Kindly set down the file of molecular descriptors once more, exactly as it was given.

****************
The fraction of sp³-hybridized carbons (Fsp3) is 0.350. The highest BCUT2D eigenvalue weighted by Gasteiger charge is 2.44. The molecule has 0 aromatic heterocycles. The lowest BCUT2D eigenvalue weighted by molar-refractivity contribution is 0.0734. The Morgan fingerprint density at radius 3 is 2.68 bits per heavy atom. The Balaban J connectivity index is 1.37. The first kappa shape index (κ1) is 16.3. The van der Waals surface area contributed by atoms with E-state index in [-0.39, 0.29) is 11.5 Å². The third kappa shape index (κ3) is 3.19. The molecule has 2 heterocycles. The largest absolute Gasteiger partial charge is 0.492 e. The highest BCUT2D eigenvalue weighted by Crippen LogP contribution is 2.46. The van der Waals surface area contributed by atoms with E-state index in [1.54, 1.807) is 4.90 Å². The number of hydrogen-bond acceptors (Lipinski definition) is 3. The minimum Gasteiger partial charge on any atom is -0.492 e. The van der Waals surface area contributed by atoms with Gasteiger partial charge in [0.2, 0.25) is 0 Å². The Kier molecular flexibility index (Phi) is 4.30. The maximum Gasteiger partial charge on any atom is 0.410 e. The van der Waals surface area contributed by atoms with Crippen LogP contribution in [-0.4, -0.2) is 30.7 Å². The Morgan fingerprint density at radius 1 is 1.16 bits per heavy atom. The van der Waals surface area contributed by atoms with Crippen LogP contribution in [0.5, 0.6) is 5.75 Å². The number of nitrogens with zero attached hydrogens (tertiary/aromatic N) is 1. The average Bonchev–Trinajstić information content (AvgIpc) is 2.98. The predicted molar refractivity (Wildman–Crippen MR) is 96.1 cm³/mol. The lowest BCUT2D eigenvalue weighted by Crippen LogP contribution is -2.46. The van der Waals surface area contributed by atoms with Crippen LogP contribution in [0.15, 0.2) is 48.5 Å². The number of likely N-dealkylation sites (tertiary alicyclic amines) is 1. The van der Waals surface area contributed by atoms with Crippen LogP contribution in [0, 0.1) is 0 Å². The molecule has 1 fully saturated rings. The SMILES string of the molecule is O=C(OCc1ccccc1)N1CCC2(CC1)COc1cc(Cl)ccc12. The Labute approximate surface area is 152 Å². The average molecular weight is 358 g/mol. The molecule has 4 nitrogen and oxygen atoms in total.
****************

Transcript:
The fraction of sp³-hybridized carbons (Fsp3) is 0.350. The highest BCUT2D eigenvalue weighted by Gasteiger charge is 2.44. The molecule has 0 aromatic heterocycles. The lowest BCUT2D eigenvalue weighted by molar-refractivity contribution is 0.0734. The Morgan fingerprint density at radius 3 is 2.68 bits per heavy atom. The Balaban J connectivity index is 1.37. The first kappa shape index (κ1) is 16.3. The van der Waals surface area contributed by atoms with E-state index in [-0.39, 0.29) is 11.5 Å². The third kappa shape index (κ3) is 3.19. The molecule has 2 heterocycles. The largest absolute Gasteiger partial charge is 0.492 e. The highest BCUT2D eigenvalue weighted by Crippen LogP contribution is 2.46. The van der Waals surface area contributed by atoms with E-state index in [1.54, 1.807) is 4.90 Å². The number of hydrogen-bond acceptors (Lipinski definition) is 3. The minimum Gasteiger partial charge on any atom is -0.492 e. The van der Waals surface area contributed by atoms with Gasteiger partial charge in [0.2, 0.25) is 0 Å². The Kier molecular flexibility index (Phi) is 4.30. The maximum Gasteiger partial charge on any atom is 0.410 e. The van der Waals surface area contributed by atoms with Crippen LogP contribution in [-0.4, -0.2) is 30.7 Å². The Morgan fingerprint density at radius 1 is 1.16 bits per heavy atom. The van der Waals surface area contributed by atoms with Crippen LogP contribution in [0.5, 0.6) is 5.75 Å². The number of nitrogens with zero attached hydrogens (tertiary/aromatic N) is 1. The average Bonchev–Trinajstić information content (AvgIpc) is 2.98. The predicted molar refractivity (Wildman–Crippen MR) is 96.1 cm³/mol. The lowest BCUT2D eigenvalue weighted by Crippen LogP contribution is -2.46. The van der Waals surface area contributed by atoms with Crippen LogP contribution in [0.15, 0.2) is 48.5 Å². The number of likely N-dealkylation sites (tertiary alicyclic amines) is 1. The van der Waals surface area contributed by atoms with Crippen LogP contribution in [0, 0.1) is 0 Å². The molecule has 1 fully saturated rings. The SMILES string of the molecule is O=C(OCc1ccccc1)N1CCC2(CC1)COc1cc(Cl)ccc12. The Labute approximate surface area is 152 Å². The average molecular weight is 358 g/mol. The molecule has 4 nitrogen and oxygen atoms in total.